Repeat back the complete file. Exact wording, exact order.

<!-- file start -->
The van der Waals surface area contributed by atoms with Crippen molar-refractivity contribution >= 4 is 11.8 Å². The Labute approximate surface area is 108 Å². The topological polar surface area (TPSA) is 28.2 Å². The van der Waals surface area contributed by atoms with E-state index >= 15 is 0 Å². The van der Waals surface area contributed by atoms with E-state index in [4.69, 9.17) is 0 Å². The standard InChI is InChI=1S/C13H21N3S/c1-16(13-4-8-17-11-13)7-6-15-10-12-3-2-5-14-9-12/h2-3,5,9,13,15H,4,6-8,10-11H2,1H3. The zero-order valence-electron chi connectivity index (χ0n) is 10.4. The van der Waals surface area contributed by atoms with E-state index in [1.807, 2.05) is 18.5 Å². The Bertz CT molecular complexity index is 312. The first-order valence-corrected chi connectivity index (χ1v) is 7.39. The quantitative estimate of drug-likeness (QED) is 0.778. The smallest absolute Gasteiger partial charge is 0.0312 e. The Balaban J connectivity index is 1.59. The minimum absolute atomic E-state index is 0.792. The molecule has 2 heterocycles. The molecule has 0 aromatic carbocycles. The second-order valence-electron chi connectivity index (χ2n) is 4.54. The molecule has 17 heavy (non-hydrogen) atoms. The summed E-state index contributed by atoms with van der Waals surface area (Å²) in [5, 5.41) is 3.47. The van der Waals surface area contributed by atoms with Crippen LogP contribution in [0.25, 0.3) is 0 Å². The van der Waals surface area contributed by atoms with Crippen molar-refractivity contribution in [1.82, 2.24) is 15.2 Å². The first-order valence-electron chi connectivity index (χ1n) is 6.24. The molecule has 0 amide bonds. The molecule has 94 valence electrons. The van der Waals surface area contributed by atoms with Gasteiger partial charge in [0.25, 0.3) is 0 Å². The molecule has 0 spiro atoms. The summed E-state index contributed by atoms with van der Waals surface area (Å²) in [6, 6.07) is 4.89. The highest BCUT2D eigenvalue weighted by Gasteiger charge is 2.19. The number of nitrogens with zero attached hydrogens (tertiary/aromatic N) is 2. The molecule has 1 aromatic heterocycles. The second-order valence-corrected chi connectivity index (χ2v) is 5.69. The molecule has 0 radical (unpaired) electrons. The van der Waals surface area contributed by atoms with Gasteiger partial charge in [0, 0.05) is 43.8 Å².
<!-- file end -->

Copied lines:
The van der Waals surface area contributed by atoms with Crippen molar-refractivity contribution >= 4 is 11.8 Å². The Labute approximate surface area is 108 Å². The topological polar surface area (TPSA) is 28.2 Å². The van der Waals surface area contributed by atoms with E-state index >= 15 is 0 Å². The van der Waals surface area contributed by atoms with E-state index in [4.69, 9.17) is 0 Å². The standard InChI is InChI=1S/C13H21N3S/c1-16(13-4-8-17-11-13)7-6-15-10-12-3-2-5-14-9-12/h2-3,5,9,13,15H,4,6-8,10-11H2,1H3. The zero-order valence-electron chi connectivity index (χ0n) is 10.4. The van der Waals surface area contributed by atoms with E-state index in [1.807, 2.05) is 18.5 Å². The Bertz CT molecular complexity index is 312. The first-order valence-corrected chi connectivity index (χ1v) is 7.39. The quantitative estimate of drug-likeness (QED) is 0.778. The smallest absolute Gasteiger partial charge is 0.0312 e. The Balaban J connectivity index is 1.59. The minimum absolute atomic E-state index is 0.792. The molecule has 2 heterocycles. The molecule has 0 aromatic carbocycles. The second-order valence-electron chi connectivity index (χ2n) is 4.54. The molecule has 17 heavy (non-hydrogen) atoms. The summed E-state index contributed by atoms with van der Waals surface area (Å²) in [5, 5.41) is 3.47. The van der Waals surface area contributed by atoms with Crippen LogP contribution in [0.25, 0.3) is 0 Å². The van der Waals surface area contributed by atoms with Crippen molar-refractivity contribution in [1.82, 2.24) is 15.2 Å². The first-order valence-electron chi connectivity index (χ1n) is 6.24. The molecule has 0 amide bonds. The molecule has 94 valence electrons. The van der Waals surface area contributed by atoms with Gasteiger partial charge in [0.25, 0.3) is 0 Å². The molecule has 0 spiro atoms. The summed E-state index contributed by atoms with van der Waals surface area (Å²) in [6, 6.07) is 4.89. The highest BCUT2D eigenvalue weighted by Gasteiger charge is 2.19. The number of nitrogens with zero attached hydrogens (tertiary/aromatic N) is 2. The molecule has 1 aromatic heterocycles. The second-order valence-corrected chi connectivity index (χ2v) is 5.69. The molecule has 0 radical (unpaired) electrons. The van der Waals surface area contributed by atoms with Gasteiger partial charge in [0, 0.05) is 43.8 Å².